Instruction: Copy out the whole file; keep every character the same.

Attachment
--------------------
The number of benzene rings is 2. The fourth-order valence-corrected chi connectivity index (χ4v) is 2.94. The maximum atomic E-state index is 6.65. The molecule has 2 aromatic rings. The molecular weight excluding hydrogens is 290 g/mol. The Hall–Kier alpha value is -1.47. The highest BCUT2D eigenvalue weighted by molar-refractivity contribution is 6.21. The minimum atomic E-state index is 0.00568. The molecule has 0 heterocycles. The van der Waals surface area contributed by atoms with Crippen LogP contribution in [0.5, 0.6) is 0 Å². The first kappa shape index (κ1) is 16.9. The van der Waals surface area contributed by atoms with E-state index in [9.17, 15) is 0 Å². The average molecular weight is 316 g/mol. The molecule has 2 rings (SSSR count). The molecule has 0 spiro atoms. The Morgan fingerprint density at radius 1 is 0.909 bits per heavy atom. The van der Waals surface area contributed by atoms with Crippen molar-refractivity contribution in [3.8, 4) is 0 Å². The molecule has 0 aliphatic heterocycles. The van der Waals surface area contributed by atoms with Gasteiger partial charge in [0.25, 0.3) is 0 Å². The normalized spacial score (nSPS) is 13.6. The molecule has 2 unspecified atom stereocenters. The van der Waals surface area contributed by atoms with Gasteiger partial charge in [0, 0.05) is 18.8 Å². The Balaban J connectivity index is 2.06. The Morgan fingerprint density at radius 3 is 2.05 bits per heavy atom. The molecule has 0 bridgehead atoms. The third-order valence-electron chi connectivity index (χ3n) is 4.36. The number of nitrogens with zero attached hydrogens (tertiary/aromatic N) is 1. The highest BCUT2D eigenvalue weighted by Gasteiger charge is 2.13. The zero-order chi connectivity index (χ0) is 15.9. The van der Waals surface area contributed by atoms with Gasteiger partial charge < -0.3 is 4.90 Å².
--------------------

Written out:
The number of benzene rings is 2. The fourth-order valence-corrected chi connectivity index (χ4v) is 2.94. The maximum atomic E-state index is 6.65. The molecule has 2 aromatic rings. The molecular weight excluding hydrogens is 290 g/mol. The Hall–Kier alpha value is -1.47. The highest BCUT2D eigenvalue weighted by molar-refractivity contribution is 6.21. The minimum atomic E-state index is 0.00568. The molecule has 0 heterocycles. The van der Waals surface area contributed by atoms with Crippen LogP contribution in [0.5, 0.6) is 0 Å². The first kappa shape index (κ1) is 16.9. The van der Waals surface area contributed by atoms with E-state index in [9.17, 15) is 0 Å². The average molecular weight is 316 g/mol. The molecule has 2 rings (SSSR count). The molecule has 0 spiro atoms. The Morgan fingerprint density at radius 1 is 0.909 bits per heavy atom. The van der Waals surface area contributed by atoms with Crippen molar-refractivity contribution in [3.8, 4) is 0 Å². The molecule has 0 aliphatic heterocycles. The van der Waals surface area contributed by atoms with Gasteiger partial charge in [0.25, 0.3) is 0 Å². The normalized spacial score (nSPS) is 13.6. The molecule has 2 unspecified atom stereocenters. The van der Waals surface area contributed by atoms with Gasteiger partial charge in [0, 0.05) is 18.8 Å². The Balaban J connectivity index is 2.06. The Morgan fingerprint density at radius 3 is 2.05 bits per heavy atom. The molecule has 0 bridgehead atoms. The third-order valence-electron chi connectivity index (χ3n) is 4.36. The number of nitrogens with zero attached hydrogens (tertiary/aromatic N) is 1. The highest BCUT2D eigenvalue weighted by Gasteiger charge is 2.13. The zero-order chi connectivity index (χ0) is 15.9. The van der Waals surface area contributed by atoms with Gasteiger partial charge < -0.3 is 4.90 Å².